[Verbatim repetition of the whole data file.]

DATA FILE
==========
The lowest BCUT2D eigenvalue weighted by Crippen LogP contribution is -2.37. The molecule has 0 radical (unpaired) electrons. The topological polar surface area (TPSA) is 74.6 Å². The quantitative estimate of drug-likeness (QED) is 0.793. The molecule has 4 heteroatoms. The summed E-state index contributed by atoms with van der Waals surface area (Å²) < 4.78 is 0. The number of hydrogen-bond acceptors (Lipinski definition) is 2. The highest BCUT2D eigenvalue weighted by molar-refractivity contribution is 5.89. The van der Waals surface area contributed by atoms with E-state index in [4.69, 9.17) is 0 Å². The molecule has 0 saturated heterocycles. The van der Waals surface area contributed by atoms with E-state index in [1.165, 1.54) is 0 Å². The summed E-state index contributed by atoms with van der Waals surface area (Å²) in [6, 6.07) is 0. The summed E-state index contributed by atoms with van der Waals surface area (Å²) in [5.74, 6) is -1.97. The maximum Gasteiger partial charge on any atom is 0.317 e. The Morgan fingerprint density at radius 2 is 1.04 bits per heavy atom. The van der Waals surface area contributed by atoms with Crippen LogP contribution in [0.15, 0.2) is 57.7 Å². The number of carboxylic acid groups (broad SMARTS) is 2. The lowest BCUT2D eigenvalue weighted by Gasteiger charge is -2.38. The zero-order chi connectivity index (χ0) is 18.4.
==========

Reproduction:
The lowest BCUT2D eigenvalue weighted by Crippen LogP contribution is -2.37. The molecule has 0 radical (unpaired) electrons. The topological polar surface area (TPSA) is 74.6 Å². The quantitative estimate of drug-likeness (QED) is 0.793. The molecule has 4 heteroatoms. The summed E-state index contributed by atoms with van der Waals surface area (Å²) < 4.78 is 0. The number of hydrogen-bond acceptors (Lipinski definition) is 2. The highest BCUT2D eigenvalue weighted by molar-refractivity contribution is 5.89. The van der Waals surface area contributed by atoms with E-state index in [4.69, 9.17) is 0 Å². The molecule has 0 saturated heterocycles. The van der Waals surface area contributed by atoms with E-state index in [1.165, 1.54) is 0 Å². The summed E-state index contributed by atoms with van der Waals surface area (Å²) in [6, 6.07) is 0. The summed E-state index contributed by atoms with van der Waals surface area (Å²) in [5.74, 6) is -1.97. The maximum Gasteiger partial charge on any atom is 0.317 e. The Morgan fingerprint density at radius 2 is 1.04 bits per heavy atom. The van der Waals surface area contributed by atoms with Crippen LogP contribution in [0.15, 0.2) is 57.7 Å². The number of carboxylic acid groups (broad SMARTS) is 2. The lowest BCUT2D eigenvalue weighted by Gasteiger charge is -2.38. The zero-order chi connectivity index (χ0) is 18.4.